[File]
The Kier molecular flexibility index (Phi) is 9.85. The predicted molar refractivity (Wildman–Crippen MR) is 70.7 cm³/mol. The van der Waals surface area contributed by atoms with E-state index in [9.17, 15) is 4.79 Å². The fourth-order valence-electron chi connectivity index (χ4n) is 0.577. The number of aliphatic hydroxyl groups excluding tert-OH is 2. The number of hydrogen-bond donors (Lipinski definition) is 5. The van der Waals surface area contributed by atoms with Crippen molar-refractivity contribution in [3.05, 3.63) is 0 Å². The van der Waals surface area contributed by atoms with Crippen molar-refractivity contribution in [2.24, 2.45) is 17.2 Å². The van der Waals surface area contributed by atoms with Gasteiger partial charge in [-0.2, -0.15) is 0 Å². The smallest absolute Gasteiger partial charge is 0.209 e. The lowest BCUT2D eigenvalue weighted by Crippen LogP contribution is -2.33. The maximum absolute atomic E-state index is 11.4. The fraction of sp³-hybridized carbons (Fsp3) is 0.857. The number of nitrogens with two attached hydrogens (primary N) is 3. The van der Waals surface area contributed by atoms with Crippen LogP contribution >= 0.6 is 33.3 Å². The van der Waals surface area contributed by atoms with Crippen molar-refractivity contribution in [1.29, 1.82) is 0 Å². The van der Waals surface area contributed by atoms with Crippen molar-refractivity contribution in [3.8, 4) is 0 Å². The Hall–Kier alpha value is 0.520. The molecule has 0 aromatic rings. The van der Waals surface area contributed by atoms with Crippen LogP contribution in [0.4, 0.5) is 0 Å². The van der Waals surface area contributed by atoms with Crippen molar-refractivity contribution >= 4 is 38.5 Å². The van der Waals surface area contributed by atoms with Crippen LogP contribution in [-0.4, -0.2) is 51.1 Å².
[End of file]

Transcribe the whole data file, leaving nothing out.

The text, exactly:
The Kier molecular flexibility index (Phi) is 9.85. The predicted molar refractivity (Wildman–Crippen MR) is 70.7 cm³/mol. The van der Waals surface area contributed by atoms with E-state index in [9.17, 15) is 4.79 Å². The fourth-order valence-electron chi connectivity index (χ4n) is 0.577. The number of aliphatic hydroxyl groups excluding tert-OH is 2. The number of hydrogen-bond donors (Lipinski definition) is 5. The van der Waals surface area contributed by atoms with Crippen molar-refractivity contribution in [3.05, 3.63) is 0 Å². The van der Waals surface area contributed by atoms with Crippen molar-refractivity contribution in [2.24, 2.45) is 17.2 Å². The van der Waals surface area contributed by atoms with Gasteiger partial charge in [-0.2, -0.15) is 0 Å². The smallest absolute Gasteiger partial charge is 0.209 e. The lowest BCUT2D eigenvalue weighted by Crippen LogP contribution is -2.33. The maximum absolute atomic E-state index is 11.4. The fraction of sp³-hybridized carbons (Fsp3) is 0.857. The number of nitrogens with two attached hydrogens (primary N) is 3. The van der Waals surface area contributed by atoms with Crippen LogP contribution >= 0.6 is 33.3 Å². The van der Waals surface area contributed by atoms with Crippen molar-refractivity contribution in [1.29, 1.82) is 0 Å². The van der Waals surface area contributed by atoms with Crippen molar-refractivity contribution in [3.8, 4) is 0 Å². The Hall–Kier alpha value is 0.520. The molecule has 0 aromatic rings. The van der Waals surface area contributed by atoms with Crippen LogP contribution in [0.4, 0.5) is 0 Å². The van der Waals surface area contributed by atoms with Crippen molar-refractivity contribution >= 4 is 38.5 Å². The van der Waals surface area contributed by atoms with Crippen LogP contribution in [-0.4, -0.2) is 51.1 Å².